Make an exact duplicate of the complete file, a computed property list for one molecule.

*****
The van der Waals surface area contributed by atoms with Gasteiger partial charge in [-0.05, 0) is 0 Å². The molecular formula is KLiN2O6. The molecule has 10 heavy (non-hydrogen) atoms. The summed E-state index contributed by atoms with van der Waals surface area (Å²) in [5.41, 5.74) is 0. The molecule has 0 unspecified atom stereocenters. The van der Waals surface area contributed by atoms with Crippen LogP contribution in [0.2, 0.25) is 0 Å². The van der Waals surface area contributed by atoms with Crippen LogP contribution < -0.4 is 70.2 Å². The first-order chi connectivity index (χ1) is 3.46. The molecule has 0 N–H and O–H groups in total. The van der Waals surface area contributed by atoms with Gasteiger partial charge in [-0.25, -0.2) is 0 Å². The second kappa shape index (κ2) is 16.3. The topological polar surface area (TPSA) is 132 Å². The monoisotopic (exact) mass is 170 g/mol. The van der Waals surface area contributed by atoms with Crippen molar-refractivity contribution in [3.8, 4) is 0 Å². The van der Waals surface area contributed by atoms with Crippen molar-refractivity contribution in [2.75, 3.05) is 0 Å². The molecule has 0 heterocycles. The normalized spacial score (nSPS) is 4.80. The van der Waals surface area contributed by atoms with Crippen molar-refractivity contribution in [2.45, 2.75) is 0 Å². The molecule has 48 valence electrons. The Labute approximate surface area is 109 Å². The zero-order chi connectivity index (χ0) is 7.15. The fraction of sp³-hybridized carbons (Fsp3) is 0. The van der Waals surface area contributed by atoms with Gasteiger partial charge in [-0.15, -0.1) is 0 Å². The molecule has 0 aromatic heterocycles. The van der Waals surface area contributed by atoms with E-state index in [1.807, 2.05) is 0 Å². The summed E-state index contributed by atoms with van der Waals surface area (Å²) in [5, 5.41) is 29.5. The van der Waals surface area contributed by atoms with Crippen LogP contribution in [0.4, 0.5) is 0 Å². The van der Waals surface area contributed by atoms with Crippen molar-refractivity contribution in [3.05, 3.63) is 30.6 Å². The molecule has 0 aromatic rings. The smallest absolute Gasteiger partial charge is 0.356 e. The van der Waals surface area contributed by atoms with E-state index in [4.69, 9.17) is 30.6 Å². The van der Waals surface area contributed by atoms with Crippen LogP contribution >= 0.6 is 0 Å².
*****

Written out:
The van der Waals surface area contributed by atoms with Gasteiger partial charge in [-0.05, 0) is 0 Å². The molecular formula is KLiN2O6. The molecule has 10 heavy (non-hydrogen) atoms. The summed E-state index contributed by atoms with van der Waals surface area (Å²) in [5.41, 5.74) is 0. The molecule has 0 unspecified atom stereocenters. The van der Waals surface area contributed by atoms with Crippen LogP contribution in [0.2, 0.25) is 0 Å². The van der Waals surface area contributed by atoms with Crippen LogP contribution < -0.4 is 70.2 Å². The first-order chi connectivity index (χ1) is 3.46. The molecule has 0 N–H and O–H groups in total. The van der Waals surface area contributed by atoms with Gasteiger partial charge in [-0.25, -0.2) is 0 Å². The second kappa shape index (κ2) is 16.3. The topological polar surface area (TPSA) is 132 Å². The monoisotopic (exact) mass is 170 g/mol. The van der Waals surface area contributed by atoms with Crippen molar-refractivity contribution in [3.8, 4) is 0 Å². The van der Waals surface area contributed by atoms with Crippen molar-refractivity contribution in [2.75, 3.05) is 0 Å². The molecule has 0 heterocycles. The normalized spacial score (nSPS) is 4.80. The van der Waals surface area contributed by atoms with Crippen molar-refractivity contribution in [2.45, 2.75) is 0 Å². The molecule has 48 valence electrons. The Labute approximate surface area is 109 Å². The zero-order chi connectivity index (χ0) is 7.15. The fraction of sp³-hybridized carbons (Fsp3) is 0. The van der Waals surface area contributed by atoms with Gasteiger partial charge in [-0.15, -0.1) is 0 Å². The molecule has 0 aromatic heterocycles. The van der Waals surface area contributed by atoms with E-state index in [1.807, 2.05) is 0 Å². The summed E-state index contributed by atoms with van der Waals surface area (Å²) in [5, 5.41) is 29.5. The van der Waals surface area contributed by atoms with Crippen LogP contribution in [0.4, 0.5) is 0 Å². The van der Waals surface area contributed by atoms with Crippen molar-refractivity contribution in [3.05, 3.63) is 30.6 Å². The molecule has 0 aromatic rings. The smallest absolute Gasteiger partial charge is 0.356 e. The van der Waals surface area contributed by atoms with E-state index in [4.69, 9.17) is 30.6 Å². The van der Waals surface area contributed by atoms with Crippen LogP contribution >= 0.6 is 0 Å².